Amazing Drone Footage Shows Icelandic Volcano Eruption Up Close


Ben Taub

Freelance Writer

clockMar 22 2021, 12:52 UTC
Fagradalsfjall eruption

Fagradalsfjall erupted on March 19, 2021. Image Credit: DanielFreyr/

Iceland’s Fagradalsfjall volcano erupted for the first time in almost 800 years on Friday, March 19, giving local photographer Bjorn Steinbekk a chance to capture some mesmerizing drone footage of the event. The incredible video shows glowing lava spewing from a fissure in a valley in the Reykjanes Peninsula, close to the island’s southern coast.

The eruption took place within the Krysuvik volcanic system, which doesn’t have a central volcano and has been inactive for centuries. It was first announced by the Icelandic Meteorological Office (IMO), which has continued to monitor the eruption over the past few days.


In its latest update, the IMO describes the seismic activity as “minor”, adding that “the eruption will decrease gradually and end in the coming days or weeks.” Though located only around 30 kilometers (19 miles) from the Icelandic capital Reykjavik, the emerging lava is not considered a risk to the local population, and no one has been injured.

“Gas pollution from the volcanoes is not expected to have a significant impact on the well-being and health of residents on the Reykjanes Peninsula and the capital area in the next few days,” explains the IMO.

Following a long period of inactivity, the volcanic system awoke with a bang on February 24, when a 5.7-magnitude earthquake was registered. Some 50,000 smaller tremors were then recorded over the following weeks, indicating that an eruption was imminent.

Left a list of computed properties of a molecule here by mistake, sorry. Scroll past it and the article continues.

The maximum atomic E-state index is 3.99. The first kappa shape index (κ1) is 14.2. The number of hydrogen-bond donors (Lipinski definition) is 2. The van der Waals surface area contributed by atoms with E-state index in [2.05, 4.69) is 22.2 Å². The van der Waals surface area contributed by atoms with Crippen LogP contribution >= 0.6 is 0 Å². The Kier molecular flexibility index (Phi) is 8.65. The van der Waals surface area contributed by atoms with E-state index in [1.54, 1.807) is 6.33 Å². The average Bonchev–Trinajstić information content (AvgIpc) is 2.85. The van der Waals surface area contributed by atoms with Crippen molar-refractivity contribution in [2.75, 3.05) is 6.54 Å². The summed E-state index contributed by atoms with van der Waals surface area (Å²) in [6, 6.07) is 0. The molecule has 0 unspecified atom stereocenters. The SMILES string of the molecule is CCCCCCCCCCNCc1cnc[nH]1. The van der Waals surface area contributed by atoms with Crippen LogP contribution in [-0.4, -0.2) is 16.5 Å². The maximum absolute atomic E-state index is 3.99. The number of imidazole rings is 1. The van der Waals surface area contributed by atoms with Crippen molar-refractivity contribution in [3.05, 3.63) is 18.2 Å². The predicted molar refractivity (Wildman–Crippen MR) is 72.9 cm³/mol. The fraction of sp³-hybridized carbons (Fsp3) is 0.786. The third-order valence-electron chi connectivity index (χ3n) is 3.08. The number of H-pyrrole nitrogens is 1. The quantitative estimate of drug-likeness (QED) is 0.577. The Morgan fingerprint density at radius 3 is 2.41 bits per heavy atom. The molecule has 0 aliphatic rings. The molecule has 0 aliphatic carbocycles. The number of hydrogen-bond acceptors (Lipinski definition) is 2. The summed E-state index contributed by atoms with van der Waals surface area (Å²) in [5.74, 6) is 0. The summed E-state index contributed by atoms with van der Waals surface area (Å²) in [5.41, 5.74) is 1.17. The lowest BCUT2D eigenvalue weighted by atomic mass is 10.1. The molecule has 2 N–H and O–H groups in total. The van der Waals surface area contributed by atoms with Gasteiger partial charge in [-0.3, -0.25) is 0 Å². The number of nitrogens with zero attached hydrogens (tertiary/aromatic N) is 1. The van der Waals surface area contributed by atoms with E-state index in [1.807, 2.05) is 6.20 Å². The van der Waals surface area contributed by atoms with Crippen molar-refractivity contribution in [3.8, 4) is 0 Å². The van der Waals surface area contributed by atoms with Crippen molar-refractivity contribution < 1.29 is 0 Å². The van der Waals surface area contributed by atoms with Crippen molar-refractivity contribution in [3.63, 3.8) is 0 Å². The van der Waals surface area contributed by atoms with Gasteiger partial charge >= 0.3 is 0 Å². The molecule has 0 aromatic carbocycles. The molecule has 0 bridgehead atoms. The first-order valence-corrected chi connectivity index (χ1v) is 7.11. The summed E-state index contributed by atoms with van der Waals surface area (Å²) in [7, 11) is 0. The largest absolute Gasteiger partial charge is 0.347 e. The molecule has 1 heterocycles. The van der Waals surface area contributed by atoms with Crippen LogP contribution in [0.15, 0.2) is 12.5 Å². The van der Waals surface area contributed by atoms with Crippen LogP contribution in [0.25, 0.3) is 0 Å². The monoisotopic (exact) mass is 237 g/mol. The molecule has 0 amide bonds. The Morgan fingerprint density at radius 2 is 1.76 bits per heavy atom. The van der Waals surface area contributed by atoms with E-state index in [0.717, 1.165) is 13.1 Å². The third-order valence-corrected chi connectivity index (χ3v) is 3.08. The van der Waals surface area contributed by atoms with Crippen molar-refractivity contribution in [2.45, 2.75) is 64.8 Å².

The events of this past weekend did not, therefore, come as a surprise to locals, who had been expecting some major volcanic activity for some weeks. The warning signs also gave Steinbekk the heads-up that it was time to get his drone ready for action.


Naturally, as a photographer in Iceland, it’s always a good idea to be ready for a spectacular eruption, with the island being famous for its seismic activity. Located directly on the Mid-Atlantic Ridge – where the Eurasian and North American tectonic plates meet – it’s one of the most volcanically active spots in the world.

Back in 2010, the Eyjafjallajökull volcano erupted in spectacular fashion, sending a colossal ash cloud into the atmosphere and grounding all air traffic over the region for more than a week. Fortunately, the Fagradalsfjall eruption of this weekend has turned out to be far less severe and is reported to be subsiding as the lava flow slows.

Yet this doesn’t make the eruption any less spectacular to look at, as Steinbekk’s jaw-dropping video demonstrates. A live stream of the eruption has also been set up, giving viewers the chance to watch as it slowly winds down.